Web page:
THE WHITE HOUSE
Office of the Press Secretary
For Immediate Release November 15, 1996
TEXT OF A LETTER FROM THE PRESIDENT TO THE SPEAKER OF THE HOUSE OF REPRESENTATIVES AND THE PRESIDENT OF THE SENATE
November 15, 1996
Dear Mr. Speaker: (Dear Mr. President:)
In order to take additional steps with respect to the national emergency described and declared in Executive Order 12924 of August 19, 1994, and continued on August 15, 1995, and August 14, 1996, necessitated by the expiration of the Export Administration Act (EAA) on August 20, 1994, I hereby report to the Congress that pursuant to section 204(b) of the International Emergency Economic Powers Act, 50 U.S.C. 1703(b) (the "Act"), I have today exercised the authority granted by the Act to issue an Executive order (a copy of which is attached) to revise the provisions that apply to the administration of the export control system maintained by Department of Commerce in the Export Administration Regulations, 15 CFR Part 730 et seq.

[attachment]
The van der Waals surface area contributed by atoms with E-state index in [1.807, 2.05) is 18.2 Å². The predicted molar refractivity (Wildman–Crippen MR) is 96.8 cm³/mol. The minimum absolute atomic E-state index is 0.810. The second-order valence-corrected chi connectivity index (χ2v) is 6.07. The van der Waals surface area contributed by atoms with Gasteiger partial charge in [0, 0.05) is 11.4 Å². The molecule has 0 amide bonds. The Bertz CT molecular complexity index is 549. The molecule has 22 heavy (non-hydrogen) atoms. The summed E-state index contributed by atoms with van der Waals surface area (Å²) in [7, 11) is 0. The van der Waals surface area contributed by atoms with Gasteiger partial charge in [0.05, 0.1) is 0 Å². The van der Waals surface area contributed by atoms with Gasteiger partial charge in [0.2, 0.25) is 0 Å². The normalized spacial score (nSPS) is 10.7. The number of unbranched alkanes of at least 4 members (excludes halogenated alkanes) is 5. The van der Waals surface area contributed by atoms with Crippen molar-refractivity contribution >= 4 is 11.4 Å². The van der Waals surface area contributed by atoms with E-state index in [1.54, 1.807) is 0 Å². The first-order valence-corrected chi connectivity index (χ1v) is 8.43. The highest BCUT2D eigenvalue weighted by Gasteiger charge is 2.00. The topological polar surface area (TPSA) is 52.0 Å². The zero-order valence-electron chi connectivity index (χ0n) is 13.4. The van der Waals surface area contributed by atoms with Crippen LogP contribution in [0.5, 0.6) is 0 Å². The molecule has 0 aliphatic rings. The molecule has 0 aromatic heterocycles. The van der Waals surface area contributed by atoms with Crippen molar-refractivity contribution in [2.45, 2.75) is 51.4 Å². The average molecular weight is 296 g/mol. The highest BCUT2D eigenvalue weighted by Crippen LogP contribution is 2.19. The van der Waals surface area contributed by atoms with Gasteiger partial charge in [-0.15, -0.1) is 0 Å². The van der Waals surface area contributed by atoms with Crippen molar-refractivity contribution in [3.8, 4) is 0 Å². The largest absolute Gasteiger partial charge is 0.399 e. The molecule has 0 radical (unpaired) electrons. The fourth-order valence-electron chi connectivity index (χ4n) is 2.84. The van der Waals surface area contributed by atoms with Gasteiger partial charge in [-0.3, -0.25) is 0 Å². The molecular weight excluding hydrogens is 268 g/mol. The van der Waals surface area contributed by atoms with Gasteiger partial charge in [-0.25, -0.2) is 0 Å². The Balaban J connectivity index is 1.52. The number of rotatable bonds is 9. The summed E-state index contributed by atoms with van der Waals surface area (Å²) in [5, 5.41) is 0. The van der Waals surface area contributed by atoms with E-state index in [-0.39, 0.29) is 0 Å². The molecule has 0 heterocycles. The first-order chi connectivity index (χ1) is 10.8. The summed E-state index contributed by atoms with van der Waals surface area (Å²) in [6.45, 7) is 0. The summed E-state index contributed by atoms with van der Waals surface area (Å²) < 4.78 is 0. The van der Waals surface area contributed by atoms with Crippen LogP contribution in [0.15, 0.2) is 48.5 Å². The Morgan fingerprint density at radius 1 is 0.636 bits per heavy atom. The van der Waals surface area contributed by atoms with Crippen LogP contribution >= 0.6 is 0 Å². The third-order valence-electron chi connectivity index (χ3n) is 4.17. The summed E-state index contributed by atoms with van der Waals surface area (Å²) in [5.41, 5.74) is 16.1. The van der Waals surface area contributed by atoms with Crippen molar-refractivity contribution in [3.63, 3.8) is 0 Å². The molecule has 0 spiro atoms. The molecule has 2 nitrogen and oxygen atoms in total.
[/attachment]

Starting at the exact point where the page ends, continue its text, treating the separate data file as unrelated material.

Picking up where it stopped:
The new Executive order relates to my decision to transfer certain encryption products from the United States Munitions List administered by the Department of State to the Commerce Control List administered by the Department of Commerce. When I made that decision I also decided to amend Executive Order 12981 of December 5, 1995, which sets forth procedures for the interagency review and disposition of dual-use export license applications, to include the Department of Justice among the agencies that have the opportunity to review such applications with respect to encryption products transferred to Department of Commerce control.
Also, in issuing the new order, I provided for appropriate controls on the export and foreign dissemination of encryption products transferred to the Department of Commerce. Among other provisions, I determined that the export of encryption products transferred to Department of Commerce control could harm national security and foreign policy interests of the United States even where comparable products are or appear to be available from foreign sources. Accordingly, the new order makes clear that any EAA provision dealing with issuance of licenses or removal of controls based on foreign availability considerations shall not apply with respect to export controls on such encryption products. Notwithstanding this, the Secretary of Commerce retains the discretion to consider the foreign availability of comparable encryption products in any particular case.
WILLIAM J. CLINTON